Thursday, June 7, 2018

The Overstory: What Is Our Place In This World?

Look, I realize talking you into a 500-page novel about trees could be a tough sell. But what if I told you that Richard Powers' new novel The Overstory could quite literally change your life. It's that powerful; as immense and magisterial as the trees it's about. If the measure of a good novel is one that gets you to see the world differently, or think more openly, then this is an absolute masterpiece. Powers writes: “The best arguments in the world won’t change a person’s mind. The only thing that can do that is a good story.”

And wow, is this a good story. Through the interconnected tales of nine characters, Powers asks us to really think about our place in the world. How should humans see where they belong in nature, much of which has obviously been here long before humans were? Indeed, near the end of the novel, Powers presents us with the famous thought experiment: If the time frame of the Earth's existence is thought of as a 24-hour day, humans in our current form have only arrived four seconds before midnight. Four seconds! 

And so thinking in those terms helps you frame the central question about our place in the world generally but living symbiotically with nature specifically. As Powers writes, "This is not our world with trees in it. It's a world of trees where humans have just arrived." I don't know about you, but I get chills when I think about that. If you've read the brilliant novel Ishmael, by Daniel Quinn, a an oft-cited, foundational piece of environmental literature, Powers' message here builds on an idea presented in that story as well: That we are made for nature, not nature for us.

But it should be made clear that this novel isn't just 500 pages of high-minded environmentalism. It's a fascinating story of people, each of whom is affected by trees in different ways. We spend the first 150 pages meeting each character, in a summary of how each got to the starting line of the story. And then the story starts — and what a story!

An artist and a college student who has a near-death experience find each other and their way into activism — spending several months living in a tree. A woman named Patricia spends her entire life studying trees, and is constantly amazed at how trees in a forest protect each other and can even communicate. She writes a hugely influential book title The Secret Forest that finds its way into the hands of all the other characters at some point. A computer programmer named Neelay falls out of a tree as a young boy, is paralyzed, and then spends his life building computer games in which players can inhabit a fully digital world. There's a psychologist who studies activists, a married couple, and a young Chinese-American woman who spends the novel shifting career paths several times.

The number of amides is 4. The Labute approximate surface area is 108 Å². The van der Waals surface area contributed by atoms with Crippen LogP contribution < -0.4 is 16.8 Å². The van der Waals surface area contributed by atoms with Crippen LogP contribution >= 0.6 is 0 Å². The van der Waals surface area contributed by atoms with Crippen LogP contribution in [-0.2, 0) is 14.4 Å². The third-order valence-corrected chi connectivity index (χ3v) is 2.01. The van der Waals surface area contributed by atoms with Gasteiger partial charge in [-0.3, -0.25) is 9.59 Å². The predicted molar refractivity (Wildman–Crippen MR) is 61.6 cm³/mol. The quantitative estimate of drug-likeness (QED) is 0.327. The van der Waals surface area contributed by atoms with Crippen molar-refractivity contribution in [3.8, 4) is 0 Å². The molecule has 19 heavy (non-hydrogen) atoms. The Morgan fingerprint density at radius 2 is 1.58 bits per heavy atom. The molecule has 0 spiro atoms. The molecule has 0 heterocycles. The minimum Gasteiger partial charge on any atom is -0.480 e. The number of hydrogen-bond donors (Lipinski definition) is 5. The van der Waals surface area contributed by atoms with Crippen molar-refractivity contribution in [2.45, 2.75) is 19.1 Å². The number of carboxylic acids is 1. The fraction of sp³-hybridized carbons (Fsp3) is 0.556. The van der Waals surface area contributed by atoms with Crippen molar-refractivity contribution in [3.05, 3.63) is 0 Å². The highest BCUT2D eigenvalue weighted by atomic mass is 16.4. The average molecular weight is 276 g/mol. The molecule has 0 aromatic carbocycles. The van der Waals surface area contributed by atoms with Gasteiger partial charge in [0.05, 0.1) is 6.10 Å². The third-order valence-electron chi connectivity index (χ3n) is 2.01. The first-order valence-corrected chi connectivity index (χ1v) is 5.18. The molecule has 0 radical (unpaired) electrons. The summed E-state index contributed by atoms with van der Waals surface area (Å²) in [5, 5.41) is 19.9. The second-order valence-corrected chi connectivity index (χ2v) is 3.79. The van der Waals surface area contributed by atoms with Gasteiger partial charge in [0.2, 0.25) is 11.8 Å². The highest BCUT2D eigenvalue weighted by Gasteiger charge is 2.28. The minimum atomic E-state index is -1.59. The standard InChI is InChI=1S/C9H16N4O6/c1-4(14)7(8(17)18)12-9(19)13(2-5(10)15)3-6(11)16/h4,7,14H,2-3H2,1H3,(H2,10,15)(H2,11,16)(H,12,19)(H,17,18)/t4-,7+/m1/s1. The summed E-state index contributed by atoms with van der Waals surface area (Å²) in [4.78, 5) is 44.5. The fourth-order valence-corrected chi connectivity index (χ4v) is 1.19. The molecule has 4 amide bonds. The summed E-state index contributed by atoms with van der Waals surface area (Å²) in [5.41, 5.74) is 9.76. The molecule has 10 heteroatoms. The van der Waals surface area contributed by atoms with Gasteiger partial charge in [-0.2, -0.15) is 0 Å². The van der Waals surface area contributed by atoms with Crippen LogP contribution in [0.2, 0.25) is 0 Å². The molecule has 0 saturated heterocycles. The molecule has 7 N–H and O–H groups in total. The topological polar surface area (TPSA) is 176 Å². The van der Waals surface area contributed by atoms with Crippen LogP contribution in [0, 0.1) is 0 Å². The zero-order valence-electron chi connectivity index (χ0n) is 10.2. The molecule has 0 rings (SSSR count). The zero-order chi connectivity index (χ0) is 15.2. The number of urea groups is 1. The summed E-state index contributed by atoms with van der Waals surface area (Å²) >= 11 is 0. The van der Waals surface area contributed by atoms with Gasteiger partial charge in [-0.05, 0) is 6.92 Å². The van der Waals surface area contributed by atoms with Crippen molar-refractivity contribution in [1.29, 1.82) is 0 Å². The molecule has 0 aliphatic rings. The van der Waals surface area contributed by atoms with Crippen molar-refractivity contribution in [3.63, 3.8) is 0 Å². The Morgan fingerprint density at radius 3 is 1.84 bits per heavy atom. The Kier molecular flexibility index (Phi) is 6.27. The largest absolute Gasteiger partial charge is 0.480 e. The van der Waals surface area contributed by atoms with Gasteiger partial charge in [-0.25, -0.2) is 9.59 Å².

All of these characters' intersect with each other at some point in the story, mimicking the idea that not only are we all connected in some way or another, but so is nature. But one of the more interesting character-driven aspects of the story is the role of activism. What causes a person to become an activist, to see what others don't or can't or refuse to? And further, what causes that activist to turn violent? At what point does a person talk himself into the ends justifying the means?

I intensely loved this book. And it's not just me — it has an average rating of 4.38 on Goodreads, which is nearly Harry Potter-level high. And Ron Charles, The Washington Post's book critic, says The Overstory "soars up through the canopy of American literature and remakes the landscape of environmental fiction," among many other very nice things. Every year or so, there's a novel for which I become a borderline-annoying book evangelist. This one is it. Read it!

(If you want to read a long exegesis of this novel, Nathaniel Rich, whose novel King Zeno I really enjoyed as well, wrote this piece in the most recent issue of The Atlantic. He's firm and fair and points out some of the flaws and potential logical shortcomings in Powers' argument. But my issue with Rich's piece is that I never got a sense of the simple question of whether or not he liked the novel.)

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